By Lauren Gaskill//Contributor | Friday, November 13, 2015
Most 2-year-olds are apprehensive about swim lessons or will kick and scream their way out of being in the water until they are three or older. But not King Marlin Swim Club (KMSC) head coach Kathy Mendez. Quite the contrary, by the time Mendez was two she was already jumping off the diving board and swimming to the side of the pool.
Most would credit this feat to Mendez’s mother, a Red Cross Water Safety Instructor who taught her how to swim. But when you meet Mendez, there is evidence of a greater force at work. Whether in or around the water, Mendez is in her element. It’s as if she was made for the water.Despite being involved with the sport from a young age, Mendez says it wasn’t until a few years ago that she knew she wanted to commit her life to coaching.
“Swimming is how I want to make a difference in the world,” she says. “And I know [coaching is] my life’s mission.”
USA Swimming sat down with Mendez to learn more about her secrets to coaching success at KMSC and as a member of the USA Swimming Diversity and Inclusion Committee:How long have you been in your current coaching position?
I’ve been co-owner/co-head coach of KMSC since the team was formed in March 2014 with co-owners John Brown and Josh Everett.
What's your coaching philosophy?
My philosophy is simple: make it fun and inclusive, teach technique, and listen. I think what makes me unique is how I look at swimming from many different lenses. I’ve been involved in competitive swimming as an athlete, mother, coach, official, aunt and grandmother, Age Group Chair, and Diversity and Inclusion Chair.
I look at the sport and want it to grow and be as inclusive as possible. I want every child to have the opportunity to learn to swim, and if they want, the opportunity to be on a USA Swimming team. It’s this vision of ALL having the opportunity that drives me to be the very best coach and mentor I can possibly be.
What has been the crowning achievement of your career?
My goal and hopefully crowning achievement, as I mentioned earlier, is for all youth in Oklahoma to have the opportunity to learn to swim and, if they would like, to be able to join a USA Swimming Team so they may compete at the highest level. Some of my accomplishments toward that goal:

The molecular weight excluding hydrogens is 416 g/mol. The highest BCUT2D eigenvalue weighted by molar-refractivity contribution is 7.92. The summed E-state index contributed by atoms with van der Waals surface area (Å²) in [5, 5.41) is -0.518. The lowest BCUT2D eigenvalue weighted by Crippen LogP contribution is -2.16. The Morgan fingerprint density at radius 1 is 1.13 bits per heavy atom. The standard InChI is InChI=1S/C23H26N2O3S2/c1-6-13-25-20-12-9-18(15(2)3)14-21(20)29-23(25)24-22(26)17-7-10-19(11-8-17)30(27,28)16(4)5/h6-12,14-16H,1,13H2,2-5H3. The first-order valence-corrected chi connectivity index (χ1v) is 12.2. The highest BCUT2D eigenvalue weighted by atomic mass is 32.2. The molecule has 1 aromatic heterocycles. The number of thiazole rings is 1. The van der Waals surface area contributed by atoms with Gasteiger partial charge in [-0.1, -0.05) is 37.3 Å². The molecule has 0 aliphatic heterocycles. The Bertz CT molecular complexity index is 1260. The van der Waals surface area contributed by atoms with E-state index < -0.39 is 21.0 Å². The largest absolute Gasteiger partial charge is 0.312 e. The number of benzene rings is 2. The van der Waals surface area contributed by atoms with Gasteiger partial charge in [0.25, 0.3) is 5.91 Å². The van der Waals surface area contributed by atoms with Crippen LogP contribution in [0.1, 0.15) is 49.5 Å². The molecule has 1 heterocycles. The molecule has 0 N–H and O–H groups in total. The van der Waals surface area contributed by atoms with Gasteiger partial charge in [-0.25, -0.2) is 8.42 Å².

- My involvement for over 20 years with New Day Camp, a camp for children who have a parent incarcerated. I offer a swim lesson clinic for the kids. If anyone would like to come and volunteer at the week-long camp this summer, please let me know. It’s just an amazing experience.
- The Native American Swim Meet and Native American Clinic, which I helped organize five years ago with Oklahoma Swimming and Oklahoma Swimming Diversity and Inclusion Committee. It’s a tiered program that includes a swim clinic and ongoing swimming lessons, all free and open to any Native American youth who wants to participate.
- Oklahoma Swimming’s Elite Camp, which offers Oklahoma’s fastest swimmers age 14 and under a combination of motivational and educational sessions; starts, turns and relay training; and social opportunities.
- Forming King Marlin Swim Club with my partners Josh Everett and John Brown.
All of these allow me to continue to pursue my vision that all Oklahoma youth will have the opportunity to learn to swim and then compete for USA Swimming at the highest level.
How do you maintain work-life balance as a coach?
You have to schedule your family time or your family will be scheduled out. I’ve been to many conferences, trainings, and women’s leadership summits. Scheduling “your” time is always a topic. If I don’t schedule my day, week, month and year, I can easily find myself working non-stop from before sun-up to well after sundown. It’s not a healthy lifestyle and obviously not healthy for family life. I’ve done this, as I believe every successful coach I’ve met has. Somewhere along the way however, we learn to listen and manage “our” time.
Mendez’s Five Keys to Coaching Success
- God: Gave me vision and wisdom, and sustains me.
- Robert: My husband, No. 1 fan and supporter.
- An inclusive vision: Vision of ALL
- Peers: John Brown, Josh Everett, Sue Anderson, Paul Thompson, USA Swimming Diversity & Inclusion, USA Swimming Women’s Leadership Summit.
- Technique: The center of my program.
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